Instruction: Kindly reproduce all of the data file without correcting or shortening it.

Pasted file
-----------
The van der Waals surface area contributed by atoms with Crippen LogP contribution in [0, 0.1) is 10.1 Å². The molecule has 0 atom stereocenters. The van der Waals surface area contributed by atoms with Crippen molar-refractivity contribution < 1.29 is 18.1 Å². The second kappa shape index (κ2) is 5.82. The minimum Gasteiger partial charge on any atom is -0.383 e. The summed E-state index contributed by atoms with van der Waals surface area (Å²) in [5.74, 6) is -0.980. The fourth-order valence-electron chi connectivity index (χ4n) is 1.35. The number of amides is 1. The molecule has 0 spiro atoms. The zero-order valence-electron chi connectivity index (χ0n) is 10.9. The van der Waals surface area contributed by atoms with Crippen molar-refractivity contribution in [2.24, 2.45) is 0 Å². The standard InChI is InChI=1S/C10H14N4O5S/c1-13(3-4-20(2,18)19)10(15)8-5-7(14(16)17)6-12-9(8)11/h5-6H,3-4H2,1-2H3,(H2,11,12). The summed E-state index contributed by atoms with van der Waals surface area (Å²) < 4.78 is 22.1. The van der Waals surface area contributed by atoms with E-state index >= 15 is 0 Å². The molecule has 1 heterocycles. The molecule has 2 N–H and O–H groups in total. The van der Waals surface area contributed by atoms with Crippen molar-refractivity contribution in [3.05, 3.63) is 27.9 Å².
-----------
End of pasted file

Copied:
The van der Waals surface area contributed by atoms with Crippen LogP contribution in [0, 0.1) is 10.1 Å². The molecule has 0 atom stereocenters. The van der Waals surface area contributed by atoms with Crippen molar-refractivity contribution < 1.29 is 18.1 Å². The second kappa shape index (κ2) is 5.82. The minimum Gasteiger partial charge on any atom is -0.383 e. The summed E-state index contributed by atoms with van der Waals surface area (Å²) in [5.74, 6) is -0.980. The fourth-order valence-electron chi connectivity index (χ4n) is 1.35. The number of amides is 1. The molecule has 0 spiro atoms. The zero-order valence-electron chi connectivity index (χ0n) is 10.9. The van der Waals surface area contributed by atoms with Crippen molar-refractivity contribution in [2.24, 2.45) is 0 Å². The standard InChI is InChI=1S/C10H14N4O5S/c1-13(3-4-20(2,18)19)10(15)8-5-7(14(16)17)6-12-9(8)11/h5-6H,3-4H2,1-2H3,(H2,11,12). The summed E-state index contributed by atoms with van der Waals surface area (Å²) < 4.78 is 22.1. The van der Waals surface area contributed by atoms with E-state index >= 15 is 0 Å². The molecule has 1 heterocycles. The molecule has 2 N–H and O–H groups in total. The van der Waals surface area contributed by atoms with Crippen molar-refractivity contribution in [3.05, 3.63) is 27.9 Å².